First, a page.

Enlighten, O God of compassion, the hearts of your children, sanctified by penance, and in your kindness grant those you stir to a sense of devotion a gracious hearing when they cry out to you. Through our Lord.

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On this day, the Church remembers Pope Saint Martin I, Martyr, who suffered exile and humiliation for his defense of orthodoxy in a dispute over the relationship between Christ's human and divine natures.





Martin was born in the Italian city of Tuscany, during either the late sixth or early seventh century. He became a deacon and served in Rome, where he acquired a reputation for education and holiness. Pope Theodore I chose Martin as his representative to the emperor in Constantinople during a period of theological controversy between the imperial capital and the Roman Church.

The dispute in which Martin became involved, first as the papal nuncio and later as Pope himself, was over Christ's human nature. Although the Church had always acknowledged the eternal Son of God as “becoming man” within history, some Eastern bishops continued to insist that Christ's human nature was not entirely like that of other human beings.

During the seventh century, authorities within the Byzantine Church and empire promoted a version of this heresy known as “monothelitism.” This teaching acknowledged that Christ had two natures – human and divine – but only one will, the divine. Pope Theodore condemned the teaching, and excommunicated Patriarch Pyrrhus of Constantinople for holding to it.


Martin inherited this controversy when he succeeded Theodore as Pope. At the Lateran Council of 649, he followed his predecessor's lead in condemning Pyrrhus' successor, Patriarch Paul II, who accepted Emperor Constans II's decision to forbid all discussion of whether or not Christ had both a human and a divine will. Pope Martin condemned monothelitism completely, and denounced those who held to it.


He insisted that the teaching which denied Christ's human will could not be glossed over as an irrelevant point. To refuse to acknowledge Christ's distinct divine and human wills, he believed, was to deny the biblical teaching that Christ was like humanity in everything other than sin.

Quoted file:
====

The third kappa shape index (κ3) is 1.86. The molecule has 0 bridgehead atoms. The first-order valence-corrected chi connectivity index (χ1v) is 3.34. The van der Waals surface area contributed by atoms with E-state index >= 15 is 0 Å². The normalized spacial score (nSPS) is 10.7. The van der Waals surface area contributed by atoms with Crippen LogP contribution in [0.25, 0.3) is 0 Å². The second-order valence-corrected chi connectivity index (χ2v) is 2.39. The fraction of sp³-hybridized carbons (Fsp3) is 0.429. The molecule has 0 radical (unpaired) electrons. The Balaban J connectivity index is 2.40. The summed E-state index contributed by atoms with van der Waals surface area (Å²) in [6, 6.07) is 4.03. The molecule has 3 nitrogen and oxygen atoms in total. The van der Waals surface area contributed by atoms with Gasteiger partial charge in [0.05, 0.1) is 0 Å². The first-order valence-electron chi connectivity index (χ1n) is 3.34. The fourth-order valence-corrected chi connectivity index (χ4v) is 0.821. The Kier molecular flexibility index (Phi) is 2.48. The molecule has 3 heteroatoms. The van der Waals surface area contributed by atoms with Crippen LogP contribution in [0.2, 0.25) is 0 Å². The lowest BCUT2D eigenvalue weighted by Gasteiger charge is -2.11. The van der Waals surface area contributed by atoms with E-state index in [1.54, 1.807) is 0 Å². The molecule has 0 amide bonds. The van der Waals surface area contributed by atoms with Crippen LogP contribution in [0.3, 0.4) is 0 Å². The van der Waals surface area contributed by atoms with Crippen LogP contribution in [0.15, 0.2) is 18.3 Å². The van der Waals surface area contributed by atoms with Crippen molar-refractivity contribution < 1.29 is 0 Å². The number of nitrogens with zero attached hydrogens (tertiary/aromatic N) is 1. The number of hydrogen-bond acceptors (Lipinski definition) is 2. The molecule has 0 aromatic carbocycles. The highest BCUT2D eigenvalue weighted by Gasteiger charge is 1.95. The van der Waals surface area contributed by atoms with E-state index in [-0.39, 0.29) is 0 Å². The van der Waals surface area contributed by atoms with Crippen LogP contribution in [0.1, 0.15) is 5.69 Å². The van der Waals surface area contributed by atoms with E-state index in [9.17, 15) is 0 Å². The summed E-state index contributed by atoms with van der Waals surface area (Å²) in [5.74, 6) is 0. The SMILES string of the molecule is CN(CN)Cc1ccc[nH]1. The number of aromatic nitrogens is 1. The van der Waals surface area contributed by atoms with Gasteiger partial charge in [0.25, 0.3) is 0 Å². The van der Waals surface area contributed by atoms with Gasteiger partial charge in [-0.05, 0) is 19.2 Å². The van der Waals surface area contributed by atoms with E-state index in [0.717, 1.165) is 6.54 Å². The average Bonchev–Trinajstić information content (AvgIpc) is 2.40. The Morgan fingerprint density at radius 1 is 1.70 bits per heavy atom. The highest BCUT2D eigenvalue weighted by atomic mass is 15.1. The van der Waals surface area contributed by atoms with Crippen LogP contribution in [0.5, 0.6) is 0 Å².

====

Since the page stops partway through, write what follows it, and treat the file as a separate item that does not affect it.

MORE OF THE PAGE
The Byzantine emperor retaliated against Pope Martin by sending his own representative to Italy during the council, with orders either to arrest the Pope or have him killed. A henchman of the emperor, who attempted to assassinate the Pope while he was distributing Holy Communion, later testified that he suddenly lost his eyesight and could not carry out the death sentence.


In 653, the emperor again sought to silence Pope Martin, this time by sending a delegation to capture him. A struggle ensued, and he was taken to Constantinople before being exiled to the island of Naxos for a year. Those who tried to send help to the exiled Pope were denounced as traitors to the Byzantine empire. Eventually he was brought back to Constantinople as a prisoner, and sentenced to death.


The Pope's appointed executioners stripped him of his clothes and led him through the city, before locking him in a prison with a group of murderers. He was beaten so severely that he appeared to be on the verge of death. At the last moment, however, both the Patriarch of Constantinople and the emperor agreed that the Pontiff should not be executed.


Instead he was kept in prison before being banished again, to an island that was suffering from a severe famine. Pope Martin wrote to a friend that he was “not only separated from the rest of the world,” but “even deprived of the means to live.”

Although the Pope died in exile, in 655, his relics were later brought back to Rome. The Third Ecumenical Council of Constantinople eventually vindicated Pope St. Martin I, by confirming in 681 that Christ had both a divine and a human will. --Catholic News Agency


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 Grant, almighty God, that we may withstand the trials of this world with invincible firmness of purpose, just as you did not allow your Martyr Pope Saint Martin the First to be daunted by threats or broken by suffering. Through our Lord.

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St. Paul's University
Grants Honorary Doctorate

As Chancellor of St. Paul's University, it was my privilege to confer an Honorary Doctorate on Father Ladislas Orsy, SJ at the 2010-2011Closing Convocation last Friday afternoon.

With Father Orsy and Madame Chantal Beauvais, Rector of St. Paul's